Apple and Samsung remain locked in an acrimonious series of lawsuits over patents. But enough was enough, the courts decided, and pushed the two battling companies into a room for two days to discuss settlement options was the last ditch effort to prevent a full-blown trial.
The 50 cases in 10 different countries could be wrapped up today and tomorrow --- May 21 and 22 --- and the two smartphone and tablet makers could return to their corners and cease fighting.
They won't. Apple will likely stand its ground as Samsung faces a long and lengthy trial ahead of it. Though Samsung has made a series of claims of its own, Apple will walk away with a clean fist while Samsung stumbles away with a bloody nose.
Apple kicked off the battle by suing Samsung in April last year for "slavishly" copying the iPad's design. The Korea-based smartphone giant fired back with its own set of complaints saying that Apple infringed its hardware and networking patents.
But the mood shifted when Apple's chief executive Tim Cook said during Apple's Q1 earnings call:
"I would highly prefer to settle than to battle. But it's important that Apple not become the developer for the world. But the key thing is that it's very important that Apple not become the developer for the world. We need people to invent their own stuff."
I saw this as Cook extending almost a hand of friendship by "sending a strong signal that Apple could be ready to end the patent war, started by the late Apple co-founder Steve Jobs."
AllThingsD's John Paczkowski saw it as quite the opposite:
"If Samsung is willing to concede to that, then these two days of court-ordered settlement talks ought to go quite smoothly. But that seems unlikely, which means this battle will probably roll on for a good long time."
It all falls down to which company has the upper hand. In this case: Apple does.
In one of the cases, Apple was given the all clear by a U.S. appeals court to seek a ban on Samsung's Galaxy Tab 10.1. What Apple would do next would entirely shape the outcome of the settlement talks.
Naturally, Apple took the ban option. There was hope the iPad and iPhone maker would hold off until at least the talks were over to file a motion to seek a U.S. ban of Samsung's flagship tablet, but instead Apple filed a motion on Friday seeking the immediate ban on the rival product.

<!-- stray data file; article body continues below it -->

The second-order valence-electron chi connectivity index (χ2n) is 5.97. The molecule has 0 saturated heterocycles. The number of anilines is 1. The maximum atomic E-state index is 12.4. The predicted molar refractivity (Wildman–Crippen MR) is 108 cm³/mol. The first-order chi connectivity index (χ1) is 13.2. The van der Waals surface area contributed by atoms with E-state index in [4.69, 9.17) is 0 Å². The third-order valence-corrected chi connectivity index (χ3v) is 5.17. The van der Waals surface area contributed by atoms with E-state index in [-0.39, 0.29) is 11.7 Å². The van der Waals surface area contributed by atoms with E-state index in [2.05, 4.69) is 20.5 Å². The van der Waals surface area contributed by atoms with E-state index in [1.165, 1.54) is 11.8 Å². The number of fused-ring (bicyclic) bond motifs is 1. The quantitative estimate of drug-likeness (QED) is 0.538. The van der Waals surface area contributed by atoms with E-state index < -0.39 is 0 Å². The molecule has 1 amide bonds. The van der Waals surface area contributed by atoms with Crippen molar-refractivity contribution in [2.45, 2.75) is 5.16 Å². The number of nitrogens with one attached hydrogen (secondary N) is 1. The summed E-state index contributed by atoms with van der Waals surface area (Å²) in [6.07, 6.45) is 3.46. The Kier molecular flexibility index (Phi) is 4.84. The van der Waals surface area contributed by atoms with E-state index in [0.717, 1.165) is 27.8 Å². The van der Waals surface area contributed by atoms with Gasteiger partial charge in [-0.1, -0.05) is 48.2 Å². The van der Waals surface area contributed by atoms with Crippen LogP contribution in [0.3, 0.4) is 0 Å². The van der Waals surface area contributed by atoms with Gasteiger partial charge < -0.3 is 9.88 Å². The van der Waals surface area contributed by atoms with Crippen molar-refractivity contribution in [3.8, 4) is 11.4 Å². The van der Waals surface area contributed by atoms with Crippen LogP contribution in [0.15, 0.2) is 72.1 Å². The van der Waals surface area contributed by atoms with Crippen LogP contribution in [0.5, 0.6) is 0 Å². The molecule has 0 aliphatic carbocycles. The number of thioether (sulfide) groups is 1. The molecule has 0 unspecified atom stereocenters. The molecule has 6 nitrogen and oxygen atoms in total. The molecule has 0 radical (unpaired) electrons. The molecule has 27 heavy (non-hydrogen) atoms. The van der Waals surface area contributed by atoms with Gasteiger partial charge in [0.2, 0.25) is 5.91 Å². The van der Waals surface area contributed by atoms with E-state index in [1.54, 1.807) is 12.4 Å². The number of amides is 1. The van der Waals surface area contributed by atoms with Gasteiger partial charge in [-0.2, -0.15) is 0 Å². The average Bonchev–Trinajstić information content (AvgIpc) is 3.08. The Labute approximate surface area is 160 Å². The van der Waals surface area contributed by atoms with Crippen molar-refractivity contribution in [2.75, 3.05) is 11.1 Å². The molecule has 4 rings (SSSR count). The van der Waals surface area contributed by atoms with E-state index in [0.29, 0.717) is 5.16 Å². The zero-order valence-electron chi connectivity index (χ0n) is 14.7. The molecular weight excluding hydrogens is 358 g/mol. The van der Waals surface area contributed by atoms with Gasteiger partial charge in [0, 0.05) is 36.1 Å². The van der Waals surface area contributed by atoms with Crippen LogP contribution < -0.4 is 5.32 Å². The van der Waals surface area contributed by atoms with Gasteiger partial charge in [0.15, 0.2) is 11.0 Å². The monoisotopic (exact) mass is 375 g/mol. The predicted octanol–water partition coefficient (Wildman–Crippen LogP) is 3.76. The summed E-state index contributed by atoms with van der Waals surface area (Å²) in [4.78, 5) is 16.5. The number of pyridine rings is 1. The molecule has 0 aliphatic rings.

It's looking likely from here that the settlement talks will go ahead as per the court order, but Apple will likely not play ball and fight until the bitter end.
Apple has carefully and strategically placed itself into a can't-lose position.
Many of the patents used in Samsung's ground assault are licensed under ‘fair and reasonable' (FRAND) terms, meaning the royalty charge cannot be so extortionate that the company needing those patents can't afford them --- or would lose out to such an extent it would be pointless licensing them.
Apple may well be using Samsung's patents illegally, but Apple doesn't have to license its patents under FRAND terms. If it comes to it, Apple can spend a little on licensing patents from Samsung but not enough to cause a huge hole to burn in its pocket, while in reverse, Apple can license its patents to Samsung for as much as it wants under its own, and if need be on 'unfair' terms. Apple doesn't even have to license its technology at all. It can keep all its patents to itself and there's nothing Samsung can do about it.
But in a war of patents, Apple has the straight flush and always has done. It's all but clear to me that Apple will continue to exploit its position as the stronger leader in this case, while Samsung attempts to deliver settlement options to its opponent.
There is one slight kickback if Apple rages on.
Samsung supplies over a quarter of all components to Apple's iPhone and iPad despite the companies' fierce litigation spectacular. Samsung acts as Apple's component backbone; without the company selling its chips and memory, Apple would not have succeeded in claiming first-place in the tablet market.
Samsung may be contractually bound to supple components to Apple for now, but it could cut ties with the iPhone and iPad maker, detrimentally affecting its supply chain.
However, if Samsung does decide to part ways with Apple based on mutually assured destruction, it risks losing a massive chunk of its revenue stream. It would be a lose--lose situation, but Apple would likely suffer more.
Samsung remains stuck between a rock and a hard place. Samsung will likely want to settle, but it would not surprise me if Apple continued its assault regardless.
"There is still a big gap in the patent war with Apple but we still have several negotiation options including cross-licensing," Samsung's mobile division chief JK Kin told reporters on Sunday on his way to the talks.
And negotiations there will be, at least from one side of the table.
Apple's representatives will likely sit and twiddle their thumbs. It has nothing it needs to bring to the table. Not if, but when the settlement talks fail, Apple's patent position means it will likely prevail when the case reaches a jury.